Table 1. Anatomic Defects Associated With Gastric Volvulus (Open Table in a new window)

Congenital defects

Diaphragmatic defects: 43%

Gastric ligaments: 32%

Abnormal attachments, adhesions, or bands: 9%

Asplenism: 5%

Small and large bowel malformations: 4%

Pyloric stenosis: 2%

Colonic distention: 1%

Rectal atresia: 1%

Complicating gastroesophageal surgery

Neuromuscular disorders


Source: Miller DL, Pasquale MD, Seneca RP. Gastric volvulus in the pediatric population. Arch Surg. Sep 1991;126(9):1146-9.[6]

The most common causes of gastric volvulus in adults are diaphragmatic defects (see Table 2 below).

Table 2. Causes of Secondary Gastric Volvulus in Adults (Open Table in a new window)

Diaphragmatic Defects

Gastroesophageal Surgery

Neuromuscular Disorder

Increased Intra-abdominal Pressure

Conditions Leading to Diaphragmatic Elevation

Hiatal hernia


Nissen fundoplication

Total esophagectomy

Highly selective vagotomy

Coronary artery bypass graft

Motor neuron disease


Myotonic dystrophy

Abdominal tumors

Phrenic nerve palsy

Left lung resection

Intrapleural adhesions

In cases of paraesophageal hernias, the EGJ remains in the abdomen, whereas the stomach ascends adjacent to the esophagus, resulting in an upside-down stomach. Gastric volvulus is the most common complication of paraesophageal hernias.

Gastric volvulus has also been reported to complicate gastroesophageal surgery, neuromuscular disorders, and intra-abdominal tumors. Rarely, it may be a complication of liver transplantation and may be related to ligation of the hepatogastric ligament during the hepatectomy.[7] Gastric volvulus has been reported after laparoscopic left adrenalectomy[8] or laparoscopic adjustable gastric band placement,[9, 10] as well as in relation to eventration of the diaphragm[11] or large-cell neuroendocrine carcinoma in the stomach.[12]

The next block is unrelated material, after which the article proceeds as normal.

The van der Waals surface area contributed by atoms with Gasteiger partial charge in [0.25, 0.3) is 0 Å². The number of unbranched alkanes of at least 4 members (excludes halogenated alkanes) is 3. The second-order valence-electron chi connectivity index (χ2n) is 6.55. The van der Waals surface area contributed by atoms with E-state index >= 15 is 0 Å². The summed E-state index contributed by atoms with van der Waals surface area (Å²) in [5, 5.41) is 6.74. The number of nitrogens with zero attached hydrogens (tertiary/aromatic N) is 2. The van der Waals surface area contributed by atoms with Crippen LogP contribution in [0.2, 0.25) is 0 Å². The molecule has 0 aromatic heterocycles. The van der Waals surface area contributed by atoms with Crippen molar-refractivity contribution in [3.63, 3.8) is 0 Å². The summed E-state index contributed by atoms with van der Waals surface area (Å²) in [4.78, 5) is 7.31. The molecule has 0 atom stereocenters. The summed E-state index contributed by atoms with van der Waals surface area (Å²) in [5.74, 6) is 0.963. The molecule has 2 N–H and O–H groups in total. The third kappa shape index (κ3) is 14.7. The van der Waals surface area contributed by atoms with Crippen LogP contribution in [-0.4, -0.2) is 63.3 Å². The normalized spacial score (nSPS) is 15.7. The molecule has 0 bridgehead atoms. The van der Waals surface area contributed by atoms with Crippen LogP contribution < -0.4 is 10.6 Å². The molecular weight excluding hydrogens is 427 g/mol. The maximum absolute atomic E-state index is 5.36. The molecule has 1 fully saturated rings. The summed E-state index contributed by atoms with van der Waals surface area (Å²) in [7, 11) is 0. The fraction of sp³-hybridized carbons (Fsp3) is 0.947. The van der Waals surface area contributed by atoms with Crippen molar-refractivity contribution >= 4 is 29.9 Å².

Males and females are equally affected. About 10-20% of cases occur in children,[13]  usually before the age of 1 year, but cases have been reported in children as old as 15 years.[14]  Gastric volvulus in children is often secondary to congenital diaphragmatic defects. The condition is uncommon in adults younger than 50 years.[13]


The nonoperative mortality for gastric volvulus is reportedly as high as 80%.[15] Historically, mortality figures in the range of 30-50% have been reported for acute gastric volvulus, with the major cause of death being strangulation, which can lead to necrosis and perforation.[4, 5, 16] As a consequence of advances in diagnosis and management, the mortality from acute gastric volvulus fell to 15-20% and that from chronic gastric volvulus to 0-13%.[15, 17]




Gastric volvulus can manifest either as an acute abdominal emergency or as a chronic intermittent problem. The presenting symptoms depend on the degree of twisting and the rapidity of onset.

Acute gastric volvulus

The Borchardt triad (ie, pain, retching, and inability to pass a nasogastric tube) is diagnostic of acute volvulus and reportedly occurs in 70% of cases.[6] Carter et al described three additional findings that are suggestive of gastric volvulus, as follows[4] :

  • Minimal abdominal findings when the stomach is in the thorax
  • Gas-filled viscus in the lower chest or upper abdomen on chest radiograph
  • Obstruction at the site of the volvulus on an upper gastrointestinal (GI) radiographic series

Hiccups have been reported to be a subtle sign in the clinical diagnosis of gastric volvulus.[18]

Intra-abdominal gastric volvulus most commonly manifests as the sudden onset of severe epigastric or left-upper-quadrant pain. Intrathoracic gastric volvulus manifests as sharp chest pain radiating to the left side of the neck, shoulder, arms, and back. This condition is often associated with cardiopulmonary compromise from gastric distention and may mimic an acute myocardial infarction.